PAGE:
Does your farm have a written workplace safety plan?
Does your farm have a written workplace safety plan? If it doesn’t, you’re in the majority. While most Canadian farmers would say safety is a top priority with their business, only one in 10 actually has such a documented plan.
However, the good news is that more farmers are looking into it. According to a recent Farm Credit Canada survey, nine out of 10 farmers want to know more about making their businesses even safer. According to the FCC’s Farm Safety Report Card, discussed at the Canadian Agricultural Safety Association’s (CASA) annual conference last fall, some 34 per cent of Canadian producers want training in the basics of preparing a safety plan for their operations.
Help for them is now just a mouse click away.
The Canadian Agricultural Safety Association (CASA) has developed its Canada FarmSafe plan. It can be downloaded from the CASA website, and it’s free. It’s an easy-to-read primer on how to get started.
It’s flexible and can be customized to regional interests. For example, Ontario’s Workplace Safety and Prevention Services will fine-tune the plan before introducing it later this year.
“For many of our clients,” says CASA chairperson Dean Anderson, “it’s not a question of whether or not they want to work safely, it’s a matter of accessing the information they need and receiving it in a manner that makes sense for their business.”
Young workers need special attention. Employees are four times more likely to be injured during the first month on the job than at any other time.
FarmSafe says employers should ask applicants about previous safety training and work experience. “Check their references to see if they have a positive safety record.”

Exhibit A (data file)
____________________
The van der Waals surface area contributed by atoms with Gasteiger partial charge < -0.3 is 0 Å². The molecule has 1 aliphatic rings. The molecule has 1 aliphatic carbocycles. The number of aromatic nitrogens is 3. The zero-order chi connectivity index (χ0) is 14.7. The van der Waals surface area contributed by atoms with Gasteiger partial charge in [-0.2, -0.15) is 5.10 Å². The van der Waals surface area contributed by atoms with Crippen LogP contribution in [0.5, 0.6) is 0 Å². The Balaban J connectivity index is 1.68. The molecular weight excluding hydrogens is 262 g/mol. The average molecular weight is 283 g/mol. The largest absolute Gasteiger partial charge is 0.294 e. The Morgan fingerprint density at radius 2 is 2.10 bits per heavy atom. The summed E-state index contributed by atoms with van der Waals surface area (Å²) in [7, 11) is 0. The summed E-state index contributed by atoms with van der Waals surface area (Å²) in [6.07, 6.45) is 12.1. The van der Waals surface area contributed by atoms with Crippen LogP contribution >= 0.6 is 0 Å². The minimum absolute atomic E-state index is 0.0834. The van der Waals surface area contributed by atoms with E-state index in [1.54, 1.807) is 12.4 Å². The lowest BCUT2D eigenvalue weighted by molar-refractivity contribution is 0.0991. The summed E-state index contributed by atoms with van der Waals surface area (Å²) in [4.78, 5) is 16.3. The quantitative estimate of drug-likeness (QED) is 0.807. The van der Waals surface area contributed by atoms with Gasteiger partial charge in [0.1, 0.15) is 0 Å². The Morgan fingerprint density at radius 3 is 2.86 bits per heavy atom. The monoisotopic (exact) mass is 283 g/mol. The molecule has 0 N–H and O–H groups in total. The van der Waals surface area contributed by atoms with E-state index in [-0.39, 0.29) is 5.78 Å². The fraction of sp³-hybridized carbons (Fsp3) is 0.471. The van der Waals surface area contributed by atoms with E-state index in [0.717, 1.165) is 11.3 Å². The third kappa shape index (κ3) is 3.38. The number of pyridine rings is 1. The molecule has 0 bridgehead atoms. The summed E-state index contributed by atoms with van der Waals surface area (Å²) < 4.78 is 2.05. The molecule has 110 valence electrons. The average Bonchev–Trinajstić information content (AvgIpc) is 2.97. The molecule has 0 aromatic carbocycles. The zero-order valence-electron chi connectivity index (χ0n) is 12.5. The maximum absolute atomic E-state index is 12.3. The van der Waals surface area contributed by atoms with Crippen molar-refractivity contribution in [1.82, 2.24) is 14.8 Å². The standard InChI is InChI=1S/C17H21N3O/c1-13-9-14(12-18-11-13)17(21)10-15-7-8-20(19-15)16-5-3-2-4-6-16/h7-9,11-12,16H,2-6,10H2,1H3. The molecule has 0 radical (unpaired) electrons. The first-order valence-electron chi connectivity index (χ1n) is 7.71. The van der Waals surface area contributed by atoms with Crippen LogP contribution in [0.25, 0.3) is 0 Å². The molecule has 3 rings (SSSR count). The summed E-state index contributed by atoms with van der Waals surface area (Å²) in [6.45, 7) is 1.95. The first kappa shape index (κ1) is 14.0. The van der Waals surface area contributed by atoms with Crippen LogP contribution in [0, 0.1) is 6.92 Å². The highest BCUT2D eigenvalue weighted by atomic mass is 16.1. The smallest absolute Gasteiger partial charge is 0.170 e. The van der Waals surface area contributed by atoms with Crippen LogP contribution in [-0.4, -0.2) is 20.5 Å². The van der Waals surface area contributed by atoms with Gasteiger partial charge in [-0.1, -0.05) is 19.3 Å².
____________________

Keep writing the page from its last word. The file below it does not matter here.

Growers should budget accordingly when setting up safety programs. There are costs in time for training, meetings, record-keeping and routine inspections. There are also costs for repairs and facility upgrades.
“Although the costs will be immediately measurable,” says CASA, “you will also realize savings in efficiency and reductions in lost time resulting from preventable incidents.”
Ensure all employees know how to respond to an emergency. Have adequate first aid supplies on hand, and restock them periodically in all work locations.
Have more than one worker trained in CPR and basic first aid, and let everyone know who it is that has that training.
And don’t ignore workplace stress, the so-called silent killer. The Canadian Centre for Occupational Health and Safety has a new e-course that provides the necessary tools to prevent or reduce workplace stress.
Health and safety initiatives are essential investments in any successful business. Having one in writing ensures everyone is on the same page.
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